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Senate committee advances resentencing bill

Bill would allow judges to resentence nonviolent offenders who were sentenced more harshly than they would be today.

(STOCK PHOTO)

Hundreds of non-violent criminals in Alabama’s prisons who were sentenced before the 2014 sentencing guidelines went into effect may be getting an opportunity for a reduced sentence if House legislation is passed by the Senate.

House Bill 214 is sponsored by state Rep. Jim Hill, R-Odenville, who chairs the powerful House Judiciary Committee.

Hill said that the bill would apply only to nonviolent offenders. A judge who sentenced a defendant before the 2014 sentencing guidelines more harshly than they would be today would have, at the judge’s discretion, the opportunity to go back and reconsider the sentence given.

The judge would not be required to do this and the district attorney would have the opportunity to make a case against resentencing if he or she so chose.

The Senate Judiciary Committee gave HB214 a favorable report in a hearing on Wednesday. The bill has already passed the Alabama House of Representatives.

Sen. Arthur Orr, R-Decatur, said: “I have a constituent who was sentenced to two class C felonies that would be class D felonies today. He did have a class B conviction that would be a bad felony today. He was sentenced to life in prison under the Habitual Offender Act. Today, two of his crimes would be class Ds and thus ineligible for habitual offender. This guy has been sentenced to life in prison for his crimes and if he did them today, he would not have been.”

Orr introduced an amendment that “gives the judge the discretion to bring back that offender and resentence him.”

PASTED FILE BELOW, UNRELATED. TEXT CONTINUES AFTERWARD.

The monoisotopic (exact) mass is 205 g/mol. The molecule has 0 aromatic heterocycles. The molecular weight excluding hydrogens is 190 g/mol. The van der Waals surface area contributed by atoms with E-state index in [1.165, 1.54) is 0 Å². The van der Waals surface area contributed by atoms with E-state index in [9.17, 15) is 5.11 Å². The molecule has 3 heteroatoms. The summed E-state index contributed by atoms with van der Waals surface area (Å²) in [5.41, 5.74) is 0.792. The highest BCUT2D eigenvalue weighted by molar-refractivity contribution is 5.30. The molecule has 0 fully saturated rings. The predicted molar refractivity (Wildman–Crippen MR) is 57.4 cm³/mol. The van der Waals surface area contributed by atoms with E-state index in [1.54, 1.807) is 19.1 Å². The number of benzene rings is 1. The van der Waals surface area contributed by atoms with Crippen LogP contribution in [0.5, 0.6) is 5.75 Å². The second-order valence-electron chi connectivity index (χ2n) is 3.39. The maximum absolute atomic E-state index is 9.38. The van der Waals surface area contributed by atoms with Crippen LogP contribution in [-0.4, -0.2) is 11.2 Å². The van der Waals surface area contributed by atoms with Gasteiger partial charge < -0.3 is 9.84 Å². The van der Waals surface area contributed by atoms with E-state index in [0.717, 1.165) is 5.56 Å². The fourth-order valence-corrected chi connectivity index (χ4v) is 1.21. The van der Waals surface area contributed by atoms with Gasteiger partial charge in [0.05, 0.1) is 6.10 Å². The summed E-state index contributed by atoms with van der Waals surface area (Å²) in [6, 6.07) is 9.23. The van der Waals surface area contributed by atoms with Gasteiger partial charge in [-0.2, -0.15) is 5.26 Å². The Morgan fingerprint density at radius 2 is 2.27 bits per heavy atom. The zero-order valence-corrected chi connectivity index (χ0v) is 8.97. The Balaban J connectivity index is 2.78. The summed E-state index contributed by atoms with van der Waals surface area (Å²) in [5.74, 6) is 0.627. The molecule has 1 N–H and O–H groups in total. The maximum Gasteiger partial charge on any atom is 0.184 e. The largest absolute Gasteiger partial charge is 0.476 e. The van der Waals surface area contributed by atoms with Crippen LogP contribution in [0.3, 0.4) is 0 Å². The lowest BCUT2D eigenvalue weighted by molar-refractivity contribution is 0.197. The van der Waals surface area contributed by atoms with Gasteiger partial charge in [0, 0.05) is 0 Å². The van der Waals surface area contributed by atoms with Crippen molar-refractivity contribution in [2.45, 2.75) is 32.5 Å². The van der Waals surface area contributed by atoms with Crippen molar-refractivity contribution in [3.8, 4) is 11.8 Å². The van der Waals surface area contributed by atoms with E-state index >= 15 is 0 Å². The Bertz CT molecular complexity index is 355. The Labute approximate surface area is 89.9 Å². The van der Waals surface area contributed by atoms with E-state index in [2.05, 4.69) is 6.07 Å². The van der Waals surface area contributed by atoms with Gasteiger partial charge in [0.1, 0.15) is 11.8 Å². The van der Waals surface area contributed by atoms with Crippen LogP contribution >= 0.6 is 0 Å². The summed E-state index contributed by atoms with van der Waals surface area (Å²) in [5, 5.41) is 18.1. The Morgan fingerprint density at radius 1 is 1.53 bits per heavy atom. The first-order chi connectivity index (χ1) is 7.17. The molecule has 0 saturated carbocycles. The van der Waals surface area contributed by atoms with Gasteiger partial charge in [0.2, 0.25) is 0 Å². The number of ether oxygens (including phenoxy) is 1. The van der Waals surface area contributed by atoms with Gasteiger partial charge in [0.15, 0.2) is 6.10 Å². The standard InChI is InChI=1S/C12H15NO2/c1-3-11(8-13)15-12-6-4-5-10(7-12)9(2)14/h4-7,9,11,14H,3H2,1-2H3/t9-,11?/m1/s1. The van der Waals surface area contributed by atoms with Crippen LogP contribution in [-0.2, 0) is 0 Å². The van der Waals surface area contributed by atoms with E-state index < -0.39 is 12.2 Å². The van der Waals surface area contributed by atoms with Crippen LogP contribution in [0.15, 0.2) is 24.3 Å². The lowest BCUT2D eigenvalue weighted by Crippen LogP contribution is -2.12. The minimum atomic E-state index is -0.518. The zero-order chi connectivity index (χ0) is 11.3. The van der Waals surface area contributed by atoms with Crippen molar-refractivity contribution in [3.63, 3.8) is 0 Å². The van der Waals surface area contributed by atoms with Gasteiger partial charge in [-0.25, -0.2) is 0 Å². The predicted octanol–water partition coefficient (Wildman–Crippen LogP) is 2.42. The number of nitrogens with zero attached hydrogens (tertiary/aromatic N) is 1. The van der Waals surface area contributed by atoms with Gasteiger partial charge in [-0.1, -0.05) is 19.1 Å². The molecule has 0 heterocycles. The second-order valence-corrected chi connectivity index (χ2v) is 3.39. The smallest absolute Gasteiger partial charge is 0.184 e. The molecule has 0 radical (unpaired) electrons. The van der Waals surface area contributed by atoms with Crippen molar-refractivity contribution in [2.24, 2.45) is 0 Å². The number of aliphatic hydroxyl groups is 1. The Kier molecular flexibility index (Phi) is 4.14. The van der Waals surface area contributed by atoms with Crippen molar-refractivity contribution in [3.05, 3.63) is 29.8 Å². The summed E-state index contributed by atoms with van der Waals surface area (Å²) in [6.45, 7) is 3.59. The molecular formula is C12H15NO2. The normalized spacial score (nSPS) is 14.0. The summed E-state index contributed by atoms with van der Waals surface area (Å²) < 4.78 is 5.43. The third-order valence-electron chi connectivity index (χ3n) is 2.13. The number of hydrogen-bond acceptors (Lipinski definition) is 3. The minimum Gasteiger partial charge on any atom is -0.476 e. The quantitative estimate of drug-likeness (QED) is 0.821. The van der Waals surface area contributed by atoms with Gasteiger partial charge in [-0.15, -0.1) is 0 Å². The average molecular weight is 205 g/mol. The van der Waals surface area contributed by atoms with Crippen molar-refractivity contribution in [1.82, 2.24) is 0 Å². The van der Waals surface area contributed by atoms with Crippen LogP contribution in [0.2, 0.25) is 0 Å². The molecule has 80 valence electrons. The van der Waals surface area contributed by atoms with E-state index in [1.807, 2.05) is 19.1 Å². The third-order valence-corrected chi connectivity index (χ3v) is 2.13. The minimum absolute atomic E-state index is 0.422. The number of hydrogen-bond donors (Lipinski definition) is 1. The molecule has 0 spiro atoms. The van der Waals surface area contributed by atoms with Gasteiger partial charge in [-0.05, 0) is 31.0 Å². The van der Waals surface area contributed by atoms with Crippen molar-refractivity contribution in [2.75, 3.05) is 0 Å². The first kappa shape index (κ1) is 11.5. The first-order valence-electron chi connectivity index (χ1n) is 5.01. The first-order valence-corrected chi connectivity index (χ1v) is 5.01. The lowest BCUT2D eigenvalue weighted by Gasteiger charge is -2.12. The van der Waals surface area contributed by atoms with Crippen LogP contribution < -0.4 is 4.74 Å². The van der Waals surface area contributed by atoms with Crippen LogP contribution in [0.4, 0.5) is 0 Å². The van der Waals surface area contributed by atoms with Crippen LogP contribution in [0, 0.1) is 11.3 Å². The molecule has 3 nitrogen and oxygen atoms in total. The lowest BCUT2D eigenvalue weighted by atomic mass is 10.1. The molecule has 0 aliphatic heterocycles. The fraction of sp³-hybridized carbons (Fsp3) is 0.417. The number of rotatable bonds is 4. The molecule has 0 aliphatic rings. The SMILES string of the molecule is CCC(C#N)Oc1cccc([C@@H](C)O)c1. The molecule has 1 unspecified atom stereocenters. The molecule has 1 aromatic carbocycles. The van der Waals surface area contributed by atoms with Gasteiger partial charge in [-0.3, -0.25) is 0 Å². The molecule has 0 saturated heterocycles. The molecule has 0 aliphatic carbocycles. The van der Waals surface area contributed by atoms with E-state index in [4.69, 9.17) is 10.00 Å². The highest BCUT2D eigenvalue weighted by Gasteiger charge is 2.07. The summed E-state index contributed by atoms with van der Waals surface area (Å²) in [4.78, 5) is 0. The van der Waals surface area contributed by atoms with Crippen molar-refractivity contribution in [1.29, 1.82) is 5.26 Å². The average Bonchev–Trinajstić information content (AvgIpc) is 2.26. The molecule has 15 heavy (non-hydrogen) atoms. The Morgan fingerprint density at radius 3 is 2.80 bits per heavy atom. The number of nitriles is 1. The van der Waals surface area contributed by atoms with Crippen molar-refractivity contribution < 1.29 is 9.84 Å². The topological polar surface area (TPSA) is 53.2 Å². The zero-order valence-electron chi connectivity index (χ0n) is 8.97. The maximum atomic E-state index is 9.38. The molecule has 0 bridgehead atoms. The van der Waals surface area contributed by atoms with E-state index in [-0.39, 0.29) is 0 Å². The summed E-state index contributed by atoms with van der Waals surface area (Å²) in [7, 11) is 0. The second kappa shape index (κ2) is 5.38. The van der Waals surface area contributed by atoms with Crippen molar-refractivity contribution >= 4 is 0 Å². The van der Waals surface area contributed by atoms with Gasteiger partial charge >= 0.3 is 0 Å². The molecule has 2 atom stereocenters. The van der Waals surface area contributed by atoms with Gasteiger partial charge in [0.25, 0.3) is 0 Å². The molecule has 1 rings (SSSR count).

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Hill said, “I have no problem at all with this amendment.”

The committee then adopted Orr’s amendment.

Sen. Rodger Smitherman, D-Birmingham, said to Hill: “I think it is great what you are trying to do. Some people are doing life sentences simply for writing bad checks.”

Sen. Larry Stutts, R-Sheffield, asked: “Can the sentence be only reduced? Can the judge raise the sentence?”

Hill said: “I don’t anticipate that happening.”

Stutts asked: “What if the judge determines that the prior judge was too lenient?”

Hill answered: “Today we follow what are called presumptive guidelines. A judge can sentence someone more harshly than the guidelines, but if he does, he has to explain why he did that. Here a judge could increase the sentence, but if he did that, he would have to explain why he did that. I don’t anticipate that happening.”

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Sen. Greg Albritton, R-Atmore, said: “I have a concern about overloading the courts with new hearings. We have a serious shortage of judges, particularly in Baldwin County, which I represent.”

Hill said that whether or not to grant a resentencing hearing is at the discretion of the judge. This does not force a judge to resentence.

Hill was asked what judge would handle these new hearings.

“If could be the sentencing judge or if he has retired the presiding judge or a judge that he has appoint to hear the hearing,” Hill said. “It could be a retired judge.”

The committee voted to give HB214 a favorable report as amended. It can now be considered by the full Alabama Senate. Because the bill was amended in committee, assuming the full Senate accepts the Orr amendment, if passed by the Senate it will have to go back to the House for reconsideration of the bill as amended by the Senate.

HB214 is part of a large package of justice reform bills recommended by the governor’s study group on justice reform, which met back in the summer of 2019. Hill was a member of that group.

The Alabama Legislature will meet next on Tuesday, March 30. That will be day 17 of the 2021 Legislative Session. The Alabama Constitution limits the Legislature to no more than 30 legislative days in a regular session.

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Written By

Brandon Moseley is a senior reporter with over nine years at Alabama Political Reporter. During that time he has written 8,794 articles for APR. You can email him at [email protected] or follow him on Facebook. Brandon is a native of Moody, Alabama, a graduate of Auburn University, and a seventh generation Alabamian.

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